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foreign policy and global economy

Archive for the category “Japan”

The India-Japan Complimentarity

In many respects, a strategic and economic partnership with India could catalyze Japan’s renewal as a 21st century great power – one no longer as dependent on the United States, and one better diversified to compete with emerging economies.

Read Here – RealClearWorld

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A Little Deflation Is Just FIne

The story of Japan these last 20 years, from the government to banks to companies, has involved keeping consumer prices steady. Deflation has acted like a stealth tax cut for households and restored some sobriety to costs.

Read Here – Bloomberg

One-Party Rule Back In Japan, But Can Abe Blow It?

Sunday’s sweeping victory by the Liberal Democratic PartyNew Komeito ruling bloc in the Upper House election put an end to the divided Diet and hopefully to the “revolving door” of prime ministers over the past seven years, as ridiculed by foreign media. That is at least until the next Lower House election, which must be held within the next three years.

Read Here – Japan Times

Japan’s Silver Generation Needs See Gold

Japan has two problems: It is rapidly aging, and its older citizens will not let politicians do anything about it. The country’s leaders must start thinking less about elderly voters and more about young families, or Japan’s economic prospects will remain grim.

Read Here – Foreign Affairs

Obama-Xi Summit Has Lessons For Japan

This style of summitry is in marked contrast to the recent bilateral meetings held between President Obama and his counterparts in Japan, America’s key ally in Asia. From the outset of Obama’s presidency, Japanese prime ministers have made a point of being the first in line among world leaders to meet with him at the White House.

Read Here – The Diplomat

Gender Equality Key To Japan’s Economic Rebound

The lack of women in the workforce poses one of the biggest structural impediments to faster growth. Japan’s institutionalized sexism deepens deflation, hurts competitiveness and exacerbates the demographic trends that make Japan’s debt load so dangerous.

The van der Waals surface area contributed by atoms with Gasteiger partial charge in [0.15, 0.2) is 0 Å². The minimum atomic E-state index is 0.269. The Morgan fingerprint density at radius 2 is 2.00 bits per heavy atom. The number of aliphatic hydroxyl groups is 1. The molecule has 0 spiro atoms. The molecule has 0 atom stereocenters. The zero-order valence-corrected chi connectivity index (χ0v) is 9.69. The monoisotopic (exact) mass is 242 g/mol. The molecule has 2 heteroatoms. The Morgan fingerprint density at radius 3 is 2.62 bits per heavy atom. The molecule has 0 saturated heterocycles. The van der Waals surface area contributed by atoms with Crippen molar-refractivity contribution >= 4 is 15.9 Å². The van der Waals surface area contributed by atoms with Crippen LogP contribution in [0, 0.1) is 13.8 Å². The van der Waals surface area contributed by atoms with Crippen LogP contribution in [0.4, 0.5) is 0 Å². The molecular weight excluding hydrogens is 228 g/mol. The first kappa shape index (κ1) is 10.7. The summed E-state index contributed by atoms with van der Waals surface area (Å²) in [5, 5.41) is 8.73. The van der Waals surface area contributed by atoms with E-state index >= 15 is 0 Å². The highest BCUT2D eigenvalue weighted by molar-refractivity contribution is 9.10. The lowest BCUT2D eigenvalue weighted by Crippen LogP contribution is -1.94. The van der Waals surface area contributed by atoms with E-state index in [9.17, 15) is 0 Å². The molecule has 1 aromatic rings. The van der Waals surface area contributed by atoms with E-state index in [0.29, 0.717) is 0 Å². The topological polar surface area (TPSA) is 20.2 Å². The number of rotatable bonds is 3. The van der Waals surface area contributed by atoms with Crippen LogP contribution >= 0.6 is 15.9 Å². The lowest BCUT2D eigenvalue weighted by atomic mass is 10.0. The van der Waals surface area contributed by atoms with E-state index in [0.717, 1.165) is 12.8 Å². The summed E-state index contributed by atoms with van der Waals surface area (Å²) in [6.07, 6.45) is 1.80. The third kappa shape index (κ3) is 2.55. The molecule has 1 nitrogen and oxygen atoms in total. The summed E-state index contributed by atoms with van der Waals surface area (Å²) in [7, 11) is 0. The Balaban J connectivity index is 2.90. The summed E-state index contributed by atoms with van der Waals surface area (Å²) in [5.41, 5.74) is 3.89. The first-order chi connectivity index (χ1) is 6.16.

Read Here – Bloomberg

Japan’s Outreach To Myanmar

Prime Minister Shinzo Abe reportedly plans to visit Myanmar in late May. The last time a Japanese prime minister visited the county was in 1977 when Prime Minister Takeo Fukuda visited then Burma.

Mr. Abe should consider what kinds of concrete contributions he should make to help advance democratization in Myanmar.

Read Here – Japan Times

After Xi, It’s Abe’s Turn To Meet Putin

Shinzo Abe is making the first visit to Russia by a Japanese prime minister in a decade, seeking to shift an almost seven-decade-long stalemate over disputed islands and win more access to energy resources.

Abe is visiting Moscow for three days at President Vladimir Putin’s invitation and plans to meet the Russian leader today to discuss energy, trade and investment, the Kremlin said in an e- mailed statement. Japan is Russia’s second-biggest trading partner in Asia after China, with turnover rising 5.3 percent last year to $32 billion, ranking it behind Italy and Turkey, Russian government data show.

Read Here – Bloomberg

Japan’s Depopulation Time Bomb

Japan‘s National Institute of Population and Social Security Research on March 27 announced a population estimate for Japan in 2040. As expected, what emerges out of this is a nation with an unprecedented rapidly aging and declining population. The implications of the estimate must be taken very seriously and preparations made to ameliorate the impact of this situation.

Read Here – Japan Times

To Erase Militarist Past, Japan Must Re-Learn It

As Japan searches, still confusedly, for a new identity within Asia, it may come to appreciate, as Jeff Kingston, a close observer of contemporary Japan, writes, “the potential benefits of reassuring past enemies.” But how will the effort at reconciliation with victims of Japanese aggression shape official memories of Japan’s war in Asia?

In most Asian eyes, Japan has remained for the past two decades a U.S. client state — unable or unwilling to alienate its former occupiers by charting an independent path. Remarkably at the same time, another formerly occupied country and close U.S. ally, Germany, has moved to the center of Europe, and is shaping the continent’s future.

Read Here – Bloommberg

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